• The Director of Gifted Services

And so, the failure of our School Board to enact the community education program I've been demanding for years has resulted in the upheaval of the lives of real people. Don't blame this entirely on the people of the community.

Friday, April 25, 2008

Getting it Wrong for Ohio's Future

Once again, this is instigated by an important question asked within the comments of a prior post. Here is the comment:

I have a question about state school funding and permanent levies. Once there is a state solution, will district-by-district levies be phased out even if they are called "permanent"? If not, and a state funding solution is coming soon, why lock ourselves into another permanent levy now? Why not wait and see what the solution is, especially if it raises funds from increase sales tax or income tax? Once there is a state solution, will there be no more district by district levies?

You ask a very good question regarding what happens to permanent levies which had been enacted prior to some potential new funding scheme. The final answer will depend on the actual legislation that is enacted into law, but we can look at one possibility that's on the table.

A group called Getting It Right For Ohio's Future has proposed an amendment which deals with this through a phase-in procedure. It goes like this:

  • The first three years after approval are business as usual. If our district needs more money, we'll need to pass a levy.
  • In the 4th-6th year, each district must keep its current levies in force up to a maximum of 34 mills. We are currently at 42 mills, so presumably this means any new levy we pass from now on would be cancelled and another 8 mills mills knocked off our current property taxes.
  • In the 7th-12th year, 2.33 mills of property taxes would be knocked off each year so that by the 13th year, our required contribution to our own funding will have been reduced to 20 mills.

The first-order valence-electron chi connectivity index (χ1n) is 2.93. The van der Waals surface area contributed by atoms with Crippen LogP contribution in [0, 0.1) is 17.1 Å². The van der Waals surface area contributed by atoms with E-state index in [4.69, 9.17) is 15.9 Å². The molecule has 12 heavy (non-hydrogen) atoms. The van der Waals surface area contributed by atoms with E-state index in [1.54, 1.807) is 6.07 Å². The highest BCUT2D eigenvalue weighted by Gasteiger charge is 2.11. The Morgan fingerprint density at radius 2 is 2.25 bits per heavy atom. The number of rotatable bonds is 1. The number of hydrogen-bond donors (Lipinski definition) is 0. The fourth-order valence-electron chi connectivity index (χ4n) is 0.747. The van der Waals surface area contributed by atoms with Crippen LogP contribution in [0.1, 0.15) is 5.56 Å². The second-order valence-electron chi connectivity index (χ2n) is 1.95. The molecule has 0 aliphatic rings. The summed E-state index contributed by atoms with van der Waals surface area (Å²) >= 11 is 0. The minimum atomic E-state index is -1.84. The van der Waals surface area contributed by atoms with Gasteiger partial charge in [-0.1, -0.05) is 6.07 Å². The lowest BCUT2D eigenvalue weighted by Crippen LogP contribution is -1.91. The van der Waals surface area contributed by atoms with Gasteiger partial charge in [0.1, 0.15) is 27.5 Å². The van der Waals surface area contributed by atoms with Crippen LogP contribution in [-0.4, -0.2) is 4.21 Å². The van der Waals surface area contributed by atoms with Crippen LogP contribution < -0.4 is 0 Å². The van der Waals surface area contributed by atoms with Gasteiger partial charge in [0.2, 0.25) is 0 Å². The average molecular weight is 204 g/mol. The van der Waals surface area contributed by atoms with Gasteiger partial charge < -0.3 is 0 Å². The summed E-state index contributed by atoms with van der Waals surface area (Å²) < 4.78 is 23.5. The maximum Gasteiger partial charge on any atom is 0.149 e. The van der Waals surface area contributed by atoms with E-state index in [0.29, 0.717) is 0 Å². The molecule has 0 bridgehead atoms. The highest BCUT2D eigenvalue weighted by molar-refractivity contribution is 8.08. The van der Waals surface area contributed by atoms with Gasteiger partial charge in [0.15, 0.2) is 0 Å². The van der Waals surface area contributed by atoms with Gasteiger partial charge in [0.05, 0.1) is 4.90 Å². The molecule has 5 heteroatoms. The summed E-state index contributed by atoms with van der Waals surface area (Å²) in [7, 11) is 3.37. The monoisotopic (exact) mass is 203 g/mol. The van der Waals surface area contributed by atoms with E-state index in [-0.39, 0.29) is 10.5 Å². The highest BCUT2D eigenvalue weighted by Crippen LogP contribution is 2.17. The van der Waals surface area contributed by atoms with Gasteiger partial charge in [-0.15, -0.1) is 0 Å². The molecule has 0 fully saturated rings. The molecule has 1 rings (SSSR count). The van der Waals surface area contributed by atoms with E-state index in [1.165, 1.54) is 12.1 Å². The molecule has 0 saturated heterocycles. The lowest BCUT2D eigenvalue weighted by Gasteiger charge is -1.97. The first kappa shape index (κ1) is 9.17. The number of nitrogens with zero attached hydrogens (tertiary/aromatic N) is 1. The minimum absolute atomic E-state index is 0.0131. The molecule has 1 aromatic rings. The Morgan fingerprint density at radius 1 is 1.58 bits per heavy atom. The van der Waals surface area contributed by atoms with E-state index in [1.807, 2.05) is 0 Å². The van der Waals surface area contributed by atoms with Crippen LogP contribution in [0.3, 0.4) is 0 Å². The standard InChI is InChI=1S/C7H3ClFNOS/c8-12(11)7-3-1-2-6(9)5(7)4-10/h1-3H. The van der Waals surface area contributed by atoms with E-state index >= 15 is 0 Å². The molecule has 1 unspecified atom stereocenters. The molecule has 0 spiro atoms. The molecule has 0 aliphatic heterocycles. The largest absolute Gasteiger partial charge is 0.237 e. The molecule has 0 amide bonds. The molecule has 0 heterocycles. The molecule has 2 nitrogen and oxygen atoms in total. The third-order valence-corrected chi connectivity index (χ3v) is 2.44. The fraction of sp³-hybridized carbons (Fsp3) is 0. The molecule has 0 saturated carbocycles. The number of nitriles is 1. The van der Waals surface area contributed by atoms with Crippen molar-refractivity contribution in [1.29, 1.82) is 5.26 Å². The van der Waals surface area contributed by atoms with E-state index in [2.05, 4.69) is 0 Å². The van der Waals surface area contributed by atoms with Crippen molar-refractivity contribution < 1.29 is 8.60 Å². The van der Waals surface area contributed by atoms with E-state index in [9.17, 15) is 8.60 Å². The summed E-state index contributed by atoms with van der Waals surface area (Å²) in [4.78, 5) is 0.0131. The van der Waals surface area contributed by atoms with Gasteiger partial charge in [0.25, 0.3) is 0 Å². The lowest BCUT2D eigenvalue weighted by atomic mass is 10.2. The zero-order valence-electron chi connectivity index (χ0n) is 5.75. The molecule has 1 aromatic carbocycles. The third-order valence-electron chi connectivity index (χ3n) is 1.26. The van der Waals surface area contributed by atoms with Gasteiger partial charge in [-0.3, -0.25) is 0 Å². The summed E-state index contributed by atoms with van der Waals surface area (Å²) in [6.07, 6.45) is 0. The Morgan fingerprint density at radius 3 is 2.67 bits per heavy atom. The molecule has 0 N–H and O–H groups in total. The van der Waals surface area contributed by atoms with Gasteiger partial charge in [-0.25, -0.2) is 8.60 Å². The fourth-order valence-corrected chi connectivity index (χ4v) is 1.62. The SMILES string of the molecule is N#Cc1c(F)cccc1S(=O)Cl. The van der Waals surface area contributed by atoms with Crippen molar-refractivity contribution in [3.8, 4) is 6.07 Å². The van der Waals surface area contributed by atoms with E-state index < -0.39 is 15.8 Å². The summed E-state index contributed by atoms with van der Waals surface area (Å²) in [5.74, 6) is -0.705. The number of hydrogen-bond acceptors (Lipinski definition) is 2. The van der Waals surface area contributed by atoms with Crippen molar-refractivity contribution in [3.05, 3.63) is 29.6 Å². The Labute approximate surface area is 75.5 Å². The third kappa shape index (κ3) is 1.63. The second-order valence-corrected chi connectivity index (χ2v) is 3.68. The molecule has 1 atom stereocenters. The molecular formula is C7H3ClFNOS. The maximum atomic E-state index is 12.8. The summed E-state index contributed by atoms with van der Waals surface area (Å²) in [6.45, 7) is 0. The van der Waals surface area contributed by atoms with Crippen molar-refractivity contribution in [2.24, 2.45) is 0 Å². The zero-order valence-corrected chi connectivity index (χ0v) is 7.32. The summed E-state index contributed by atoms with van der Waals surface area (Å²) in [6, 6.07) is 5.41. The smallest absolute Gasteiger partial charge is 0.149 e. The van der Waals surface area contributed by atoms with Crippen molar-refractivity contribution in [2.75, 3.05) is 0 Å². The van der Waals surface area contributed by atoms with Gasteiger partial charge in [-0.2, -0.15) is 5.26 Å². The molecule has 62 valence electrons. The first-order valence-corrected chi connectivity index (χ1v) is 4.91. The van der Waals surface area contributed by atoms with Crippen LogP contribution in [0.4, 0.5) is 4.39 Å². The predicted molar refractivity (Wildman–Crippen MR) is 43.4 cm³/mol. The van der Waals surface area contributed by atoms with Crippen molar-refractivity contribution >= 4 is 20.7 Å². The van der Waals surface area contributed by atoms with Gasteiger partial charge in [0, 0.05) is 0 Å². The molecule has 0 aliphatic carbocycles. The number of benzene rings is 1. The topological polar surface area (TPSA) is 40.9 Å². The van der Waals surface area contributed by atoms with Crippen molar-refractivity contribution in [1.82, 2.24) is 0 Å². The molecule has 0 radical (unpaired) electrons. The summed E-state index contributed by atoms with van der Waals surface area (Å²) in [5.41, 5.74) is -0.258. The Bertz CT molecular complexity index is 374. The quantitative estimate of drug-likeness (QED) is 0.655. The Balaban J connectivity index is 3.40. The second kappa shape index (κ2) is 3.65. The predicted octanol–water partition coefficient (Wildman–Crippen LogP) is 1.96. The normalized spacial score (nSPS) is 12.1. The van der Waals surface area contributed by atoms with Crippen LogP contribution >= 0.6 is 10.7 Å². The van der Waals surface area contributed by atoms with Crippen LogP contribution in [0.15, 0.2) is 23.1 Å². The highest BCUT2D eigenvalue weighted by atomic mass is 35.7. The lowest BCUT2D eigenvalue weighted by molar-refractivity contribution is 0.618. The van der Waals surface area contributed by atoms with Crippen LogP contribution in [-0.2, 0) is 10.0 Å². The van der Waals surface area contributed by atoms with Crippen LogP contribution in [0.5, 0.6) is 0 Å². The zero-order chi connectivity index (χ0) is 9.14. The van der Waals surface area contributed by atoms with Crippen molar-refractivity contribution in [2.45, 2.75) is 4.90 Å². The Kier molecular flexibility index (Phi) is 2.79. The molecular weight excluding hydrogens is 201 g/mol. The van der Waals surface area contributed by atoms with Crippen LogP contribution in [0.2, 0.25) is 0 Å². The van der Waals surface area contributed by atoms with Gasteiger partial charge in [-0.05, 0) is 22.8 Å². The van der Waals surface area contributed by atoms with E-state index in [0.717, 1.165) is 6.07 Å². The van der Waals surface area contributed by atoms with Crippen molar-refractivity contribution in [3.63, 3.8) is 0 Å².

Sounds pretty good, albeit a long way off. The kids who are in school now will have graduated by the time this amendment would be fully phased in.

But this amendment is a trap being set to catch the suburban districts, and they're counting on our not caring enough to really dig into the meat of the thing. The bait is the promise of lower property taxes, and that's all the supporters of this amendment (notably the teachers' unions, our Superintendent, and even our own School Board!) want us to hear.

There's much more to it. I wrote about this a year ago, when it looked like this amendment might be up for voter approval in Nov 07. Fortunately, they failed to collect the 400,000 petition signatures required.

What are the traps? There are several:

  1. The first and most obvious is that the money to fund this new system won't just fall from the sky. If local property taxes go down, it means state income taxes, state sales taxes, corporate taxes, and who knows what else will have to go up. The amendment supporters have so far refused to answer what the net effect will be on Ohio families - how much our total tax burden will change. After all, a tax is a tax to us. Is the total going up or down? I think it is clear that it will go up, or there wouldn't be any reason for the amendment in the first place.